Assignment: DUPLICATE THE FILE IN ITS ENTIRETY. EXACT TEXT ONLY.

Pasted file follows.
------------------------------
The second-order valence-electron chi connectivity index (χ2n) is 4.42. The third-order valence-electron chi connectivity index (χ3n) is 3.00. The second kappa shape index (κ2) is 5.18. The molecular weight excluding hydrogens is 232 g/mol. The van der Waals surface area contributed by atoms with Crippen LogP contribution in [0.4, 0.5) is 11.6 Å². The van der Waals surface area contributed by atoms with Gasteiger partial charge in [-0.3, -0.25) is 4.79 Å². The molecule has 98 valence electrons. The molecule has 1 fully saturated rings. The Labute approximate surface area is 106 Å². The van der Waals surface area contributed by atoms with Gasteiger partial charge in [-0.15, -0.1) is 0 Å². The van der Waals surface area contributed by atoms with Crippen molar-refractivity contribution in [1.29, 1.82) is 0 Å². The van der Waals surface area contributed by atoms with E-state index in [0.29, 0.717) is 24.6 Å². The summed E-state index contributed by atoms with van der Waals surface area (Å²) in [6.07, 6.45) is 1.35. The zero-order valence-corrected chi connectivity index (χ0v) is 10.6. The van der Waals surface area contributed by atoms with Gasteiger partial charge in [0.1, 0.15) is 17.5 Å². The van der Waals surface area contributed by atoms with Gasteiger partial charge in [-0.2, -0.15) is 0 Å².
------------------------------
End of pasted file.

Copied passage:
The second-order valence-electron chi connectivity index (χ2n) is 4.42. The third-order valence-electron chi connectivity index (χ3n) is 3.00. The second kappa shape index (κ2) is 5.18. The molecular weight excluding hydrogens is 232 g/mol. The van der Waals surface area contributed by atoms with Crippen LogP contribution in [0.4, 0.5) is 11.6 Å². The van der Waals surface area contributed by atoms with Gasteiger partial charge in [-0.3, -0.25) is 4.79 Å². The molecule has 98 valence electrons. The molecule has 1 fully saturated rings. The Labute approximate surface area is 106 Å². The van der Waals surface area contributed by atoms with Gasteiger partial charge in [-0.15, -0.1) is 0 Å². The van der Waals surface area contributed by atoms with Crippen molar-refractivity contribution in [1.29, 1.82) is 0 Å². The van der Waals surface area contributed by atoms with E-state index in [0.29, 0.717) is 24.6 Å². The summed E-state index contributed by atoms with van der Waals surface area (Å²) in [6.07, 6.45) is 1.35. The zero-order valence-corrected chi connectivity index (χ0v) is 10.6. The van der Waals surface area contributed by atoms with Gasteiger partial charge in [0.1, 0.15) is 17.5 Å². The van der Waals surface area contributed by atoms with Gasteiger partial charge in [-0.2, -0.15) is 0 Å².